David Gilmour

When I heard that another of the old World Wrestling Federation (WWF) wrestlers had died, it was one of those…“if ya sneezed, ya missed it” moments. Just a minuscule blurb on the radio recently that Bam Bam Bigelow was found dead in his home of unknown causes and then back to some music. The news was relegated to merely a 20 second sound bite.

But for a youngster growing up in the late 80‘s, Bam Bam was just one of several wrestlers that fed our imaginations with wonder. We watched these giants faithfully every week and never missed a pay-per-view. We would follow the story lines and the growing rivalries between wrestlers, however hokey they might have been and cheer when our guys won and groan when they lost. Growing up with these wrestling legends was just part of being a boy.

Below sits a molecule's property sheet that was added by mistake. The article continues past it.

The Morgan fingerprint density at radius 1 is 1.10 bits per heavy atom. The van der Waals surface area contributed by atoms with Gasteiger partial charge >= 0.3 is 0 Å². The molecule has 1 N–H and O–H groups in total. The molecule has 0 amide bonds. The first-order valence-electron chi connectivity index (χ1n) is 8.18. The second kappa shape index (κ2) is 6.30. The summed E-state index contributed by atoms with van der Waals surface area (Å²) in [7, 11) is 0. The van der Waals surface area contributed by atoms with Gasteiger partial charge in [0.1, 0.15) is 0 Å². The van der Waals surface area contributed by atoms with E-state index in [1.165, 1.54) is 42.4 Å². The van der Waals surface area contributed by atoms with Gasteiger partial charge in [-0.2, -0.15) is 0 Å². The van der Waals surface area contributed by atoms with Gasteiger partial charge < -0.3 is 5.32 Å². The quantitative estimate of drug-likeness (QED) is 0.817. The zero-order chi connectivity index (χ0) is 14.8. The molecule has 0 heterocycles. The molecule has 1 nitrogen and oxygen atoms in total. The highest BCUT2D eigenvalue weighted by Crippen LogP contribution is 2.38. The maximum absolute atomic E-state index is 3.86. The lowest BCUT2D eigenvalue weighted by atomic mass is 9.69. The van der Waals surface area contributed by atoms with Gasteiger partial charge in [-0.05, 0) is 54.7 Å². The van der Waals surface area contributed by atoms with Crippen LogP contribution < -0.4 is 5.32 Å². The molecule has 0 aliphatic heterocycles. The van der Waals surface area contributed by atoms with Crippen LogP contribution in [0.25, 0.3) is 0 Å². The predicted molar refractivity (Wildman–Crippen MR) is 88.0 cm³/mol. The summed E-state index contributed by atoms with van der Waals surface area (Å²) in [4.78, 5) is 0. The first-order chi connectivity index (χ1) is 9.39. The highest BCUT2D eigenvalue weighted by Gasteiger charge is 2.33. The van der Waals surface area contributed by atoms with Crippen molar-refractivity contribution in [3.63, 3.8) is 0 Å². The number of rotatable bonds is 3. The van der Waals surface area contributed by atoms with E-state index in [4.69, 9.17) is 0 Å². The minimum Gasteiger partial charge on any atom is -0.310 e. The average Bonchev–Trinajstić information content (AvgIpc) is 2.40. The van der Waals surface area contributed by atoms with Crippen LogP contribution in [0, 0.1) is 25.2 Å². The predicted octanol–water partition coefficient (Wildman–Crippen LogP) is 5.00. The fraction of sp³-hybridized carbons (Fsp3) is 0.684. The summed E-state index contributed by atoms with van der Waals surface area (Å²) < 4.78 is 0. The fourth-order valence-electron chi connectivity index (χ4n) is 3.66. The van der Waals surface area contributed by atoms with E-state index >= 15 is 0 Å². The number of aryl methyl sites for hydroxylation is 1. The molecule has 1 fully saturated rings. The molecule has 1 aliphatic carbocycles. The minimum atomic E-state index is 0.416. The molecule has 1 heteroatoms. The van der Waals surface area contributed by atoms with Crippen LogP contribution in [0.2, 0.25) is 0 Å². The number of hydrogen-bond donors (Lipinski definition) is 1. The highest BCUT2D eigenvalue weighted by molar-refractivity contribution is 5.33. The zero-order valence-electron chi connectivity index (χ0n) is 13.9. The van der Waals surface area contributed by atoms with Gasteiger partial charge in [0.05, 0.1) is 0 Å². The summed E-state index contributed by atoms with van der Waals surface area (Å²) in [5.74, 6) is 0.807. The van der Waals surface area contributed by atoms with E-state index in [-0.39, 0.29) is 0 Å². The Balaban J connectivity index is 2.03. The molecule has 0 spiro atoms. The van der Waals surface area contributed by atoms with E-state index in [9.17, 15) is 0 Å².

So it was with genuine sadness and surprise when I discovered, along with Bam Bam Bigelow, so many other wrestlers from my youth had passed away. Shockingly, most have left this world at much too early an age.

Bam Bam Bigelow, 42, was found dead in his home in Florida of unknown causes.
Big Boss Man - Died from a massive heart attack in 2004 at the age of 42.
Andre the Giant - In 1993, Andre was found dead due to congestive heart failure from a build-up of fluid in the body. He was 46.
British Bulldogs Davey “Boy” Smith - died in 2002 from a heart attack at age 39. His partner, “Dynamite Kid“, had a leg amputated and is now confined to a wheelchair.
‘Ravishing” Ric Rude - Died in 1999 at the age of 40 after suffering heart failure from a possible overdose of steroids.
Miss Elizabeth - In 2003, Elizabeth was pronounced dead at age 42 of an accidental drug overdose.
Earthquake - Died at the age of 42 after a lengthy battle with bladder cancer in 2006
Big John Studd - Died from liver cancer in 1995 at the age of 46.
Mr. Perfect - Found dead in a Florida hotel room in 2003, just before a scheduled wrestling match. Cocaine was the official cause of his death. He was 44.
The Renegade - In 1999, committed suicide by shooting himself. He was 33.
Hercules - Died in his sleep of a heart attack in March of 2004. He was 46.